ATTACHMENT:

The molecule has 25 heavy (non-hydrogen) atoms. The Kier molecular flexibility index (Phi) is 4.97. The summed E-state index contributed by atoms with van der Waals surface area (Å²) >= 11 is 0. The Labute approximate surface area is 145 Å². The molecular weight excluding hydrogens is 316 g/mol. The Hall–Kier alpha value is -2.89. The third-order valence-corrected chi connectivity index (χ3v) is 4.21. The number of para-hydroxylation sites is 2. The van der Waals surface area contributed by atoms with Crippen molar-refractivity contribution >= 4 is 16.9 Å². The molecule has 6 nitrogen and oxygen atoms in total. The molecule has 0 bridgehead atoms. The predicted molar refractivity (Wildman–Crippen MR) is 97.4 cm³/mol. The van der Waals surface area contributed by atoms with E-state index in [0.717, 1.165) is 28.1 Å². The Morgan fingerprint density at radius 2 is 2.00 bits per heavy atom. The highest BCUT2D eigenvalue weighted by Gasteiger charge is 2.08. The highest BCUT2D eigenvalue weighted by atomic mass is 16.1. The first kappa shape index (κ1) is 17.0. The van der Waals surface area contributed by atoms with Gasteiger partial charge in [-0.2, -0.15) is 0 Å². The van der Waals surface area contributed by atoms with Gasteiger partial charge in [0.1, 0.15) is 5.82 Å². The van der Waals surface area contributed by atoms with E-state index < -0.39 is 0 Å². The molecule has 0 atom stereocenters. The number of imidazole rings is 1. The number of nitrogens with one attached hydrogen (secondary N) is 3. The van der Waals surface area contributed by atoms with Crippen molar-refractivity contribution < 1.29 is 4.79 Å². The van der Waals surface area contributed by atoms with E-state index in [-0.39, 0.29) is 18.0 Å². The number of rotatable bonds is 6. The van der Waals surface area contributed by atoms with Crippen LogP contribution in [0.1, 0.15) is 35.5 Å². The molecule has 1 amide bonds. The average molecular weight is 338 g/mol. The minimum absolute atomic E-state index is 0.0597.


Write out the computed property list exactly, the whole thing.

The molecule has 25 heavy (non-hydrogen) atoms. The Kier molecular flexibility index (Phi) is 4.97. The summed E-state index contributed by atoms with van der Waals surface area (Å²) >= 11 is 0. The Labute approximate surface area is 145 Å². The molecular weight excluding hydrogens is 316 g/mol. The Hall–Kier alpha value is -2.89. The third-order valence-corrected chi connectivity index (χ3v) is 4.21. The number of para-hydroxylation sites is 2. The van der Waals surface area contributed by atoms with Crippen molar-refractivity contribution >= 4 is 16.9 Å². The molecule has 6 nitrogen and oxygen atoms in total. The molecule has 0 bridgehead atoms. The predicted molar refractivity (Wildman–Crippen MR) is 97.4 cm³/mol. The van der Waals surface area contributed by atoms with E-state index in [0.717, 1.165) is 28.1 Å². The Morgan fingerprint density at radius 2 is 2.00 bits per heavy atom. The highest BCUT2D eigenvalue weighted by Gasteiger charge is 2.08. The highest BCUT2D eigenvalue weighted by atomic mass is 16.1. The first kappa shape index (κ1) is 17.0. The van der Waals surface area contributed by atoms with Gasteiger partial charge in [-0.2, -0.15) is 0 Å². The van der Waals surface area contributed by atoms with Gasteiger partial charge in [0.1, 0.15) is 5.82 Å². The van der Waals surface area contributed by atoms with E-state index < -0.39 is 0 Å². The molecule has 0 atom stereocenters. The number of imidazole rings is 1. The number of nitrogens with one attached hydrogen (secondary N) is 3. The van der Waals surface area contributed by atoms with Crippen molar-refractivity contribution < 1.29 is 4.79 Å². The van der Waals surface area contributed by atoms with E-state index in [-0.39, 0.29) is 18.0 Å². The number of rotatable bonds is 6. The van der Waals surface area contributed by atoms with Crippen LogP contribution in [0.1, 0.15) is 35.5 Å². The molecule has 1 amide bonds. The average molecular weight is 338 g/mol. The minimum absolute atomic E-state index is 0.0597.